Wednesday, January 31, 2007

You Can Pick Your Friends...

"Come here..."


"You've got something on your nose."

"Huh? Oh, okay"

"Come here, I think it's frosting or something..."

"Uh, dude. That was a booger. You just picked my nose."

Thursday, January 25, 2007

A La Recherche du Temps Perdu, Deux

People always ask about how cancer changed me. Often, they expect me to have some sort of great insight into the meaning of life. I resent that. When I read Alice Trillin's comment about maintaining one’s own identity (see post below) it resonated. Cancer made me more me. In a good way. In a “that which does not kill me” kind of way. Literally.

When people told, or tell me, I am a hero, I don’t get it. There’s nothing heroic about surviving. You’re given a choice. Do this and live, don’t do this and die. Um, life please. If anything, the heroism is in saying enough is enough. I’m lucky. I got through it in one try. I haven’t had a recurrence. I never had to face the alternative. No one ever told me, “it’s not working.” Just the same, I think, when people tell me I’m their hero they are referring to the way in which I faced it. I got on with business. To me, there was no other way. A do or do not situation.

My uncle, when he found out I’d been successfully treated (never say cured, one is not cured of cancer), told me I’d “done it.” I stared down death and won. He said I had nothing to fear for the rest of my life. He’s overly dramatic and terrified of death, but I think I understand what he meant by that. I’ve proven my mettle. That’s what I take with me. I know I can face challenges and, when given the proper tools, overcome them. I’ve done it over and over again. I’ll continue to do it. And so I am not “changed.” There is no grand realization that causes me to renounce this material world. If anything, I am emboldened to go forth and conquer. Hell, I’ve done it once, might as well do it again.

Must be January— I promise lighter fair will return with the sun. I’m a bit like Persephone these days…

A La Recherche du Temps Perdu

This morning was a good one. I had errands to run for work and thus was out of the office until noon. The first store I needed to hit didn’t open until 10, so I got to have a lazy morning and even had time to drop off my dry cleaning (when I’ll have enough extra cash to pick it up is another story, but I digress). So, out and about was I. Canal Rubber (yes, I had to go to the rubber store for work. Quit laughing) for cording, Bloomingdale’s SoHo for soaps and lotion (ha ha, rubbers and lotion, get your mind out of the gutter), and finally Bed, Bath, and Beyond for guest towels (yup, rubbers, lotion and guest towels. ALL for legitimate purposes, I swear).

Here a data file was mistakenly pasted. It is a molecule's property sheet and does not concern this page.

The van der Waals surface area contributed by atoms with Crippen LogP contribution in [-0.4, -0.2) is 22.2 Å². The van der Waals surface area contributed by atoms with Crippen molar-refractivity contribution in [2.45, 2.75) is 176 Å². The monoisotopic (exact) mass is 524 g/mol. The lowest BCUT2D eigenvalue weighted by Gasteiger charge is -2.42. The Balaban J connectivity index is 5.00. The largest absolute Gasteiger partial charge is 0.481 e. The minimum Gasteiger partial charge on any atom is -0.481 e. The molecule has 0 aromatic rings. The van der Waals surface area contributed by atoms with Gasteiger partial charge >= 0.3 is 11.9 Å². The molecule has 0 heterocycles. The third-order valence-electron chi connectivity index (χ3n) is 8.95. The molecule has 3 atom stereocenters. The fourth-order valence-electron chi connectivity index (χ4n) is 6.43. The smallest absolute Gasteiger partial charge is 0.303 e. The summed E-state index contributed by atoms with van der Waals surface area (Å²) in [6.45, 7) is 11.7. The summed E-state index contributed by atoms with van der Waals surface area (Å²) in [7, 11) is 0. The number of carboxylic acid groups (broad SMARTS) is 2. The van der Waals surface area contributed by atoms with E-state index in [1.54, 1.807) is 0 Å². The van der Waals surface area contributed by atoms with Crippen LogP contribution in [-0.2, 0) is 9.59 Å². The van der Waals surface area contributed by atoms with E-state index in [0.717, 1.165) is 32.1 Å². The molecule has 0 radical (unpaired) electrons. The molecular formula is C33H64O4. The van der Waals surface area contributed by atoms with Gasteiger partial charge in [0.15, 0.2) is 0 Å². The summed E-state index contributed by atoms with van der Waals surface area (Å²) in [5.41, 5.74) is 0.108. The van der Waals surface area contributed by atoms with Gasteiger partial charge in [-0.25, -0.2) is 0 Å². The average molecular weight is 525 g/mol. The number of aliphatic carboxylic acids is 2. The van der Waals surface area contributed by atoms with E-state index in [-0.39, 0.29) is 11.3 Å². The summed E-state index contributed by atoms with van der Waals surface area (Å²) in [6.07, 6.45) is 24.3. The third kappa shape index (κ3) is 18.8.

Anyway, at Bloomingdale’s I sampled the various lotions and potions and sprays. Some Jo Malone here, a little Molton Brown there topped off with bit of La Mer.

Off I go, traipsing along Broadway to the uptown F train. All of a sudden I’m hit with a whiff. A scent. A memory. I know what it is, but I can’t place it And then it hit me. Somehow, someway the lotions and potions combined with my own special Ryanness to produce the exact scent of CHOP. Specifically floor 7 East. So yes, today I am wandering around smelling exactly like the pediatric oncology ward at the Children’s Hospital of Philadelphia. And I kind of like it. No, I do like it. I’m nostalgic. That’s where I spent my freshman year of high school. And now, some 14 years later (shit, that long ago?), I don’t remember the pain and fear I remember the fun and the good times. From the sublime to the ridiculous I suppose.

I read recently that “the measure of how you [hold] up in the face of a life-threatening illness [is] not how much you changed but how much you stayed the same, in control of your own identity.” I agree. It did not change me, it solidified me. Cancer took my good qualities and made them better. Those same qualities which branded me as an outcast in school and amongst my peers were the ones that best enabled me to survive and are now those which allow me to thrive.

You can keep your Madeleines. Give me the feint antiseptic smell of 7E any day.